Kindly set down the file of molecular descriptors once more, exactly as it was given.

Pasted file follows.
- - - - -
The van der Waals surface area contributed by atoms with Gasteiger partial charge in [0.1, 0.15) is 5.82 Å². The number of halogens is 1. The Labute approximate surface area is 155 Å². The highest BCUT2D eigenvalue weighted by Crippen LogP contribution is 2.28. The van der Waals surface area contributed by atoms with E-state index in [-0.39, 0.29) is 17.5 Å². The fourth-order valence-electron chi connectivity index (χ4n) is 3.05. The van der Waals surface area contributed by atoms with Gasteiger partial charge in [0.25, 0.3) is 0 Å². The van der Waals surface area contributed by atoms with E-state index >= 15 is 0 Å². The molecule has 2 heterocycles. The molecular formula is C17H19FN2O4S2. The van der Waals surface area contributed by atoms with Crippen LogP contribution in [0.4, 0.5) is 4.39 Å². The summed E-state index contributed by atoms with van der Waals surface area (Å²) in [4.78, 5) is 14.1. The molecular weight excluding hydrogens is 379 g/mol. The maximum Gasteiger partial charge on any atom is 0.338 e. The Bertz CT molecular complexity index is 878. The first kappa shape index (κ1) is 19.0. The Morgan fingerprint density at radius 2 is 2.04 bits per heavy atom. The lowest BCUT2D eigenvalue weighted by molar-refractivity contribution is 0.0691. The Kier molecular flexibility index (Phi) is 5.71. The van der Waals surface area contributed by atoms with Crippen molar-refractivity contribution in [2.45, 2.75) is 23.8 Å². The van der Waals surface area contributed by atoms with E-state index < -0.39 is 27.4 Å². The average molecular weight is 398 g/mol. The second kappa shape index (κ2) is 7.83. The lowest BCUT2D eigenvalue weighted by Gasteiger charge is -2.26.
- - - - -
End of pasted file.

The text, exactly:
The van der Waals surface area contributed by atoms with Gasteiger partial charge in [0.1, 0.15) is 5.82 Å². The number of halogens is 1. The Labute approximate surface area is 155 Å². The highest BCUT2D eigenvalue weighted by Crippen LogP contribution is 2.28. The van der Waals surface area contributed by atoms with E-state index in [-0.39, 0.29) is 17.5 Å². The fourth-order valence-electron chi connectivity index (χ4n) is 3.05. The van der Waals surface area contributed by atoms with Gasteiger partial charge in [0.25, 0.3) is 0 Å². The van der Waals surface area contributed by atoms with E-state index >= 15 is 0 Å². The molecule has 2 heterocycles. The molecular formula is C17H19FN2O4S2. The van der Waals surface area contributed by atoms with Crippen LogP contribution in [0.4, 0.5) is 4.39 Å². The summed E-state index contributed by atoms with van der Waals surface area (Å²) in [4.78, 5) is 14.1. The molecular weight excluding hydrogens is 379 g/mol. The maximum Gasteiger partial charge on any atom is 0.338 e. The Bertz CT molecular complexity index is 878. The first kappa shape index (κ1) is 19.0. The Morgan fingerprint density at radius 2 is 2.04 bits per heavy atom. The lowest BCUT2D eigenvalue weighted by molar-refractivity contribution is 0.0691. The Kier molecular flexibility index (Phi) is 5.71. The van der Waals surface area contributed by atoms with Crippen molar-refractivity contribution in [2.45, 2.75) is 23.8 Å². The van der Waals surface area contributed by atoms with E-state index < -0.39 is 27.4 Å². The average molecular weight is 398 g/mol. The second kappa shape index (κ2) is 7.83. The lowest BCUT2D eigenvalue weighted by Gasteiger charge is -2.26.